1. Procrastination: The root causes
Procrastination is a cause
It can be difficult to master procrastination. We all know in retrospect when we have procrastinated. It is a time when we tell ourselves lies to justify our actions.
What is procrastination, you ask? How can we make it stop?
What is procrastination and how to Overcoming Procrastination
Procrastination is a common problem in our daily lives. Sometimes we don’t know what to do.
We can get distracted, or say “oh, it’s okay, I’ll do it later.” This is why the Latin word for procrastinate means “belonging tomorrow”.
Procrastination, however, is not like other distractions. A missed call or meeting could interrupt your day. True comes from the inside.
It is impossible to put do-not disturb mode on your anxiety or boredom. This makes us susceptible to procrastination at any moment.
He’s a successful monkey because he eats when he’s hungry, sleeps when he’s tired, and doesn’t try to do difficult things. Problem for the procrastinator? He lives in the human world. This makes the Instant Gratification monkey a very unqualified navigator.
One, sometimes we have no choice. To get paid, you have to complete that boring project. To pass the class, you might have to finish that tedious essay. Perhaps even worse, we don’t know what the future will bring.
2. Today’s tips to conquer procrastination
Be a procrastinator
What can we do to overcome procrastination if we are unable to rely on logic and long-term goals to keep us motivated?
Timothy Pychyl from Carlton says it all comes down to changing your perspective about procrastination. It is no longer a logical problem of time management.
“You must accept that you don’t feel well all the time and you have to work hard at it.”
Step 1: You must forgive yourself for procrastinating.
Although it may seem surprising, studies show that procrastinators who feel guilty about their habits are more likely to procrastinate. We procrastinate more than we do by getting behind in our tasks. The spiral of guilt and shame is what drives us into the procrastination trap.
This is also true for procrastination. Don’t let your past influence your future behavior.
Step 2: Divide your tasks and goals into smaller pieces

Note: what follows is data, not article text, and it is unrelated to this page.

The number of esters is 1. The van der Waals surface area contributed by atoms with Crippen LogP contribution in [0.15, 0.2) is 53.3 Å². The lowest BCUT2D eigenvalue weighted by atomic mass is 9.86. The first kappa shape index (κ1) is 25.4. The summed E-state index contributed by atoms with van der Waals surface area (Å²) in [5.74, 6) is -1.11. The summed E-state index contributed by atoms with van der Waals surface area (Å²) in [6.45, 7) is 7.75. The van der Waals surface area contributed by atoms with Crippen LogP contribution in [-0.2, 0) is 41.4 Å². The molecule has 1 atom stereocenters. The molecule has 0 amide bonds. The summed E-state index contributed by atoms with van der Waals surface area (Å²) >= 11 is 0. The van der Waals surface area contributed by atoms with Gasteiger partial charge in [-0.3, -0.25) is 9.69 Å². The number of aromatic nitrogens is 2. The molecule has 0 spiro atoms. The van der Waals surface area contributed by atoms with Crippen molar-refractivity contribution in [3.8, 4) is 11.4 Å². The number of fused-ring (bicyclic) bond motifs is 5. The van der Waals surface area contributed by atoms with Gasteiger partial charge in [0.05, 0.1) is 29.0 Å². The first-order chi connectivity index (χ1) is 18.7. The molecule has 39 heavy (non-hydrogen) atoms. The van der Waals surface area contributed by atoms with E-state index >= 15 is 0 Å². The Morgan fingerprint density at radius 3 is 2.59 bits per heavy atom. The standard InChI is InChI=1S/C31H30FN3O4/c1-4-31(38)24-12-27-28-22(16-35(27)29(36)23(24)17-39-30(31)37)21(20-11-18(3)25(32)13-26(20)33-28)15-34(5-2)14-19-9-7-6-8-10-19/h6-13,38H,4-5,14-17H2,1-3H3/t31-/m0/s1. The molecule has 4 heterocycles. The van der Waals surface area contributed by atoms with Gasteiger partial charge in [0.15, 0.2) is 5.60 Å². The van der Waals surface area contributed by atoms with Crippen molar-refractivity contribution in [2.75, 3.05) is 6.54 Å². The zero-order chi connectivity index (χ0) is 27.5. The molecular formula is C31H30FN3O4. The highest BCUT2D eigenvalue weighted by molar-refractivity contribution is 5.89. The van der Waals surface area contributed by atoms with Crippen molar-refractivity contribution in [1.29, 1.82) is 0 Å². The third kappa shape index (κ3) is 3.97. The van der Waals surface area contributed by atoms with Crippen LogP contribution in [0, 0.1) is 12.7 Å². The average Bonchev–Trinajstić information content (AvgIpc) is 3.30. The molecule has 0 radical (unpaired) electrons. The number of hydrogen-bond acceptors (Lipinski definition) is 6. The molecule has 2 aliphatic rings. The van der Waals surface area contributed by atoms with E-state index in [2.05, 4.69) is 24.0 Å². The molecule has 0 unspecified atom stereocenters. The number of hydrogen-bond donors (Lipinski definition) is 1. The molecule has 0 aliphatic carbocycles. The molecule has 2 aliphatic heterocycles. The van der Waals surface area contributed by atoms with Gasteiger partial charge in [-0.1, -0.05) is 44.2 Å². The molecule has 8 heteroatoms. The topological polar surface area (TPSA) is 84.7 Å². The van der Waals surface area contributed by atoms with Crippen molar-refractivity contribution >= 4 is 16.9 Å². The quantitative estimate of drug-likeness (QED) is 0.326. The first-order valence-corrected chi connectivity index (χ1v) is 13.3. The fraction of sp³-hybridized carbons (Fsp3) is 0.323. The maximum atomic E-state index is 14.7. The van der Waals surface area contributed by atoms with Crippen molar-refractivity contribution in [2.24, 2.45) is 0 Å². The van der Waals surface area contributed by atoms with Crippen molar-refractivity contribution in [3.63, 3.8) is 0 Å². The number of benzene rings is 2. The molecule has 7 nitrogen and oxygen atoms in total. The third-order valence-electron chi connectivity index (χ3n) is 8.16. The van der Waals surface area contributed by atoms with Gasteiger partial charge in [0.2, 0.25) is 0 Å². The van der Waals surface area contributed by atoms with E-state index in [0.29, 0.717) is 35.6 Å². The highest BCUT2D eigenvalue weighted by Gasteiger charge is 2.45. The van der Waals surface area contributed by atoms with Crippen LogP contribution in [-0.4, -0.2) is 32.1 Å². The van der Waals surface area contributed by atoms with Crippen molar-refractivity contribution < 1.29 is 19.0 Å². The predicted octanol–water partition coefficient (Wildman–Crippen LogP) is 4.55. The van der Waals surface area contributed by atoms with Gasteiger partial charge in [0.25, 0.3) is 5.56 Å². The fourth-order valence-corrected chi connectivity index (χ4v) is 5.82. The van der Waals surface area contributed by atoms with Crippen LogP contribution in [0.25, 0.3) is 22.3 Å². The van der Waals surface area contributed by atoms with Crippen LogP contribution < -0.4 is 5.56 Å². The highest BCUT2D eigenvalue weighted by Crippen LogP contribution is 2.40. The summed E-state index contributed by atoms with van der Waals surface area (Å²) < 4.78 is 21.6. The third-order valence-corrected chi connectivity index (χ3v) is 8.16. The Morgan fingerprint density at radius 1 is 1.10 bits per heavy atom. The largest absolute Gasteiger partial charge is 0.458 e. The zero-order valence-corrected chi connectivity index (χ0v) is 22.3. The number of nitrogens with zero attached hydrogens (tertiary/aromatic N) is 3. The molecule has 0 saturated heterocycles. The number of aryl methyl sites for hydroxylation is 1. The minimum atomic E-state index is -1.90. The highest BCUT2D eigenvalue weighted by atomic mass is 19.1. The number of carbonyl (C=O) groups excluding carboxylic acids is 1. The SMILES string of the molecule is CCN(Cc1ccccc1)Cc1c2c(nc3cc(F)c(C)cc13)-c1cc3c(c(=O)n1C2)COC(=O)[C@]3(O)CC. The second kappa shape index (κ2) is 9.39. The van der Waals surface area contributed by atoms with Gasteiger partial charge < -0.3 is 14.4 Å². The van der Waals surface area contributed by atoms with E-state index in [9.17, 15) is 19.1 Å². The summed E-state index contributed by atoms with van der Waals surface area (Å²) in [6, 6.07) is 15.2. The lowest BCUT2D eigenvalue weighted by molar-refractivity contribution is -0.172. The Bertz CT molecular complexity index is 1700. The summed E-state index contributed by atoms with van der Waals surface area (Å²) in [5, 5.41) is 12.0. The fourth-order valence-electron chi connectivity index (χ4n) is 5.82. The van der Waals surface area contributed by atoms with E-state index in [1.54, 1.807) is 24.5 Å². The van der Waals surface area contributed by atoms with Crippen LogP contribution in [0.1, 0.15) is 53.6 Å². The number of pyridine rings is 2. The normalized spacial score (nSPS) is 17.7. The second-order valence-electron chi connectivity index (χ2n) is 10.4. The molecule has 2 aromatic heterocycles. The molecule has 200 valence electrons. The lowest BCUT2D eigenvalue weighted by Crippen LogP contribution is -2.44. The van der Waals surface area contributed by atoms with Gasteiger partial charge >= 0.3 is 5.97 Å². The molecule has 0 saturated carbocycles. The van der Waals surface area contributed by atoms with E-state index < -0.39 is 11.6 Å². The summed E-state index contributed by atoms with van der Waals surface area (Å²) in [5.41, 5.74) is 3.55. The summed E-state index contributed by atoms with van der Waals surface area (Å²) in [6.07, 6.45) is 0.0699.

The next question, now that you have a better understanding of the situation, is: Why do you procrastinate?
Procrastination can be caused by feelings of anxiety, boredom, and stress. Anything that our instant gratification monkey is trying to avoid.
These emotions can be triggered by the way people plan their time. Anxiety and stress can be caused by large goals, multiple tasks, and overstuffed to do lists.
Step 3: To cross the procrastination threshold, use the “5-minute rule”.
You’ve likely experienced pain and suffering when you forced yourself to do something that you had been putting off. Eliezer Yudkowsky, writer and theorist:
“Being in the middle is more painful than procrastinating on a moment-to–moment basis.”
It’s not easy to cross the procrastination threshold. To get past the pain and beat the urge to immediately gratify, you need to have all of your mental strength. Then, just start.
Step 4: Keep track of your progress so you can stay motivated and push on
Procrastination is not defeated by simply getting started.
Even after you start working, it’s easy for yourself to fall back into . This is especially true if there’s no way to see progress, get feedback, or keep your motivation up.
Your brain loves progress. However, few people have a way to track their progress. Most knowledge workers don’t have clear tasks like painting a side or stamping license plates.
3. To stop procrastinating, use the science of habits
Imagine how much simpler your life would be if only you did the best thing for yourself all the time. It is unlikely that you can completely eliminate . You can however develop better work habits to make yourself less susceptible to procrastination.
Let’s first look at how habits form. (For more information, see our guide How to create good work habits and get rid of bad habits). Habits can be described as repeated behavior that is composed of three parts.
This reward tells your brain “Hey!” It was fantastic! Let’s do it again next time.”
We can use science of habits to stay motivated when it comes to procrastination. Here’s how:
Make your workspace procrastination-free
Let’s begin with the “reminder”, or cue, aspect of creating a habit of doing something.
Your brain begins to look for joy when you feel the friction caused by procrastination. Perhaps it’s playing a game on your smartphone. Or checking your email. Or you can watch Netflix. These activities are easier to complete, so you’re less likely to procrastinate.
Make accountability your power
You can’t change procrastination habits by eliminating the temptations that cause it.
We mentioned at the beginning of this guide that can be so dangerous because many triggers are internal–boredom anxiety, boredom, and frustration.